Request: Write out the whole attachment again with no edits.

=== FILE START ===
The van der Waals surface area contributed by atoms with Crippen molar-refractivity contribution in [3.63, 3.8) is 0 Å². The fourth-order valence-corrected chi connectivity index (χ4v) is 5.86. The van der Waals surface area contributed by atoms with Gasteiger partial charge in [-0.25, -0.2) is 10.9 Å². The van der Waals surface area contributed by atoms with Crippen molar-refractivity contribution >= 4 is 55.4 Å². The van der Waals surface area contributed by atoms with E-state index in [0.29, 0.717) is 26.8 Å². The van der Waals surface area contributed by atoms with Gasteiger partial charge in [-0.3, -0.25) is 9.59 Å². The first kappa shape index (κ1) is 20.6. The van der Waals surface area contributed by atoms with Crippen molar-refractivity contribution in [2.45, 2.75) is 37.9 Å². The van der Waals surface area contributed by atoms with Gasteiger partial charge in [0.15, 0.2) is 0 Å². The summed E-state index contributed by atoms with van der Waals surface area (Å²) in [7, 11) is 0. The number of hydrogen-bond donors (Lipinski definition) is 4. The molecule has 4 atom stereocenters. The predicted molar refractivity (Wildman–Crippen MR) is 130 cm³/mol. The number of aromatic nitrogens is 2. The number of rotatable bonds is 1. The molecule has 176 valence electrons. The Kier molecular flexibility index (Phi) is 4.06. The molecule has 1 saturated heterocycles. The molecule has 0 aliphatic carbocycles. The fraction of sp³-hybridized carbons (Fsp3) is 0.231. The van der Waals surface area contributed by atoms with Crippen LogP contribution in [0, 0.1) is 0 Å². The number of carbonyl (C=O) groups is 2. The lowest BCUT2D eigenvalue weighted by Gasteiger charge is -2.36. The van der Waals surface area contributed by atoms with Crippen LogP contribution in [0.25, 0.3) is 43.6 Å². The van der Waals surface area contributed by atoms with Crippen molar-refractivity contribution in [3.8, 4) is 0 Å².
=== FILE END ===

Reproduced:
The van der Waals surface area contributed by atoms with Crippen molar-refractivity contribution in [3.63, 3.8) is 0 Å². The fourth-order valence-corrected chi connectivity index (χ4v) is 5.86. The van der Waals surface area contributed by atoms with Gasteiger partial charge in [-0.25, -0.2) is 10.9 Å². The van der Waals surface area contributed by atoms with Crippen molar-refractivity contribution >= 4 is 55.4 Å². The van der Waals surface area contributed by atoms with E-state index in [0.29, 0.717) is 26.8 Å². The van der Waals surface area contributed by atoms with Gasteiger partial charge in [-0.3, -0.25) is 9.59 Å². The first kappa shape index (κ1) is 20.6. The van der Waals surface area contributed by atoms with Crippen molar-refractivity contribution in [2.45, 2.75) is 37.9 Å². The van der Waals surface area contributed by atoms with Gasteiger partial charge in [0.15, 0.2) is 0 Å². The summed E-state index contributed by atoms with van der Waals surface area (Å²) in [7, 11) is 0. The number of hydrogen-bond donors (Lipinski definition) is 4. The molecule has 4 atom stereocenters. The predicted molar refractivity (Wildman–Crippen MR) is 130 cm³/mol. The number of aromatic nitrogens is 2. The number of rotatable bonds is 1. The molecule has 176 valence electrons. The Kier molecular flexibility index (Phi) is 4.06. The molecule has 1 saturated heterocycles. The molecule has 0 aliphatic carbocycles. The fraction of sp³-hybridized carbons (Fsp3) is 0.231. The van der Waals surface area contributed by atoms with Crippen LogP contribution in [0, 0.1) is 0 Å². The number of carbonyl (C=O) groups is 2. The lowest BCUT2D eigenvalue weighted by Gasteiger charge is -2.36. The van der Waals surface area contributed by atoms with Crippen LogP contribution in [0.25, 0.3) is 43.6 Å². The van der Waals surface area contributed by atoms with Crippen molar-refractivity contribution in [3.8, 4) is 0 Å².